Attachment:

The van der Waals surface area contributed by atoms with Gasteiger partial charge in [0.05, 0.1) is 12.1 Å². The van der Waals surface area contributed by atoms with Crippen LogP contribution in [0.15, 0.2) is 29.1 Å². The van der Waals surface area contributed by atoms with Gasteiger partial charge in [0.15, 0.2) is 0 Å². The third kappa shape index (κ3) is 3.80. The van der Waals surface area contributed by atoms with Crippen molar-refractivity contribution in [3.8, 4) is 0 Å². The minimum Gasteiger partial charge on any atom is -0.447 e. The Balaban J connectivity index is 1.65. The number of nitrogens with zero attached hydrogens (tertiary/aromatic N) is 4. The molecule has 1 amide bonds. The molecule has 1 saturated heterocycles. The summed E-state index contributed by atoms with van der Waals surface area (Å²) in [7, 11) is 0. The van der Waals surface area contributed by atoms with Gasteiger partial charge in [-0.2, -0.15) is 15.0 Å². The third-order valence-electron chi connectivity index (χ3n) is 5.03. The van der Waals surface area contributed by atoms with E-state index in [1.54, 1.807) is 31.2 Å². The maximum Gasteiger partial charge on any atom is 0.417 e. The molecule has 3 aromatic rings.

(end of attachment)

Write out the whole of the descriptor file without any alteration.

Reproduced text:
The van der Waals surface area contributed by atoms with Gasteiger partial charge in [0.05, 0.1) is 12.1 Å². The van der Waals surface area contributed by atoms with Crippen LogP contribution in [0.15, 0.2) is 29.1 Å². The van der Waals surface area contributed by atoms with Gasteiger partial charge in [0.15, 0.2) is 0 Å². The third kappa shape index (κ3) is 3.80. The van der Waals surface area contributed by atoms with Crippen molar-refractivity contribution in [3.8, 4) is 0 Å². The minimum Gasteiger partial charge on any atom is -0.447 e. The Balaban J connectivity index is 1.65. The number of nitrogens with zero attached hydrogens (tertiary/aromatic N) is 4. The molecule has 1 amide bonds. The molecule has 1 saturated heterocycles. The summed E-state index contributed by atoms with van der Waals surface area (Å²) in [7, 11) is 0. The van der Waals surface area contributed by atoms with Gasteiger partial charge in [-0.2, -0.15) is 15.0 Å². The third-order valence-electron chi connectivity index (χ3n) is 5.03. The van der Waals surface area contributed by atoms with E-state index in [1.54, 1.807) is 31.2 Å². The maximum Gasteiger partial charge on any atom is 0.417 e. The molecule has 3 aromatic rings.